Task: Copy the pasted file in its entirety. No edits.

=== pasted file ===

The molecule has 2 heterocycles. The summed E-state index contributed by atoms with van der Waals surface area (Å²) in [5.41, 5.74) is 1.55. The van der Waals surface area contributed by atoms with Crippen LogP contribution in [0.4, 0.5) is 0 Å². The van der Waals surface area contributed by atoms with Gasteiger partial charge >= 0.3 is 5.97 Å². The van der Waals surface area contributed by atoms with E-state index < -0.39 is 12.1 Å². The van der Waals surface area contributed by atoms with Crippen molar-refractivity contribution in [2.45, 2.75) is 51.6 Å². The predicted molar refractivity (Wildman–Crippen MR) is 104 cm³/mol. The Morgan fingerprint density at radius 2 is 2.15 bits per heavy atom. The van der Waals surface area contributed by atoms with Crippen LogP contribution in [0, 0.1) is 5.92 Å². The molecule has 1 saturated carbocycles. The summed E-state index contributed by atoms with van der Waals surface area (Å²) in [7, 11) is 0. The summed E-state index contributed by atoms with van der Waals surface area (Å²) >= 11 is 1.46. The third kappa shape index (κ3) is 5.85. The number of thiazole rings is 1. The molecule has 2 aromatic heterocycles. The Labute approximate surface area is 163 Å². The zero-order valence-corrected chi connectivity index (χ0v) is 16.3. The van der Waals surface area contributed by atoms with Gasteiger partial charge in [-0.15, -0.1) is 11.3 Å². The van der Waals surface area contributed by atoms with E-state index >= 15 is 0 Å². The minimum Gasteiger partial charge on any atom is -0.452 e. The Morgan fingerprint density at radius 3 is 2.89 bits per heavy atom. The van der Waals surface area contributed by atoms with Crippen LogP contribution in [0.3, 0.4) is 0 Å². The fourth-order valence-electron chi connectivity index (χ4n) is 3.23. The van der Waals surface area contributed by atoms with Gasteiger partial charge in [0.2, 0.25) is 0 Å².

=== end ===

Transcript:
The molecule has 2 heterocycles. The summed E-state index contributed by atoms with van der Waals surface area (Å²) in [5.41, 5.74) is 1.55. The van der Waals surface area contributed by atoms with Crippen LogP contribution in [0.4, 0.5) is 0 Å². The van der Waals surface area contributed by atoms with Gasteiger partial charge >= 0.3 is 5.97 Å². The van der Waals surface area contributed by atoms with E-state index < -0.39 is 12.1 Å². The van der Waals surface area contributed by atoms with Crippen molar-refractivity contribution in [2.45, 2.75) is 51.6 Å². The predicted molar refractivity (Wildman–Crippen MR) is 104 cm³/mol. The Morgan fingerprint density at radius 2 is 2.15 bits per heavy atom. The van der Waals surface area contributed by atoms with Crippen LogP contribution in [0, 0.1) is 5.92 Å². The molecule has 1 saturated carbocycles. The summed E-state index contributed by atoms with van der Waals surface area (Å²) in [7, 11) is 0. The summed E-state index contributed by atoms with van der Waals surface area (Å²) >= 11 is 1.46. The third kappa shape index (κ3) is 5.85. The number of thiazole rings is 1. The molecule has 2 aromatic heterocycles. The Labute approximate surface area is 163 Å². The zero-order valence-corrected chi connectivity index (χ0v) is 16.3. The van der Waals surface area contributed by atoms with Gasteiger partial charge in [-0.15, -0.1) is 11.3 Å². The van der Waals surface area contributed by atoms with E-state index >= 15 is 0 Å². The minimum Gasteiger partial charge on any atom is -0.452 e. The Morgan fingerprint density at radius 3 is 2.89 bits per heavy atom. The van der Waals surface area contributed by atoms with Crippen LogP contribution in [0.3, 0.4) is 0 Å². The fourth-order valence-electron chi connectivity index (χ4n) is 3.23. The van der Waals surface area contributed by atoms with Gasteiger partial charge in [0.2, 0.25) is 0 Å².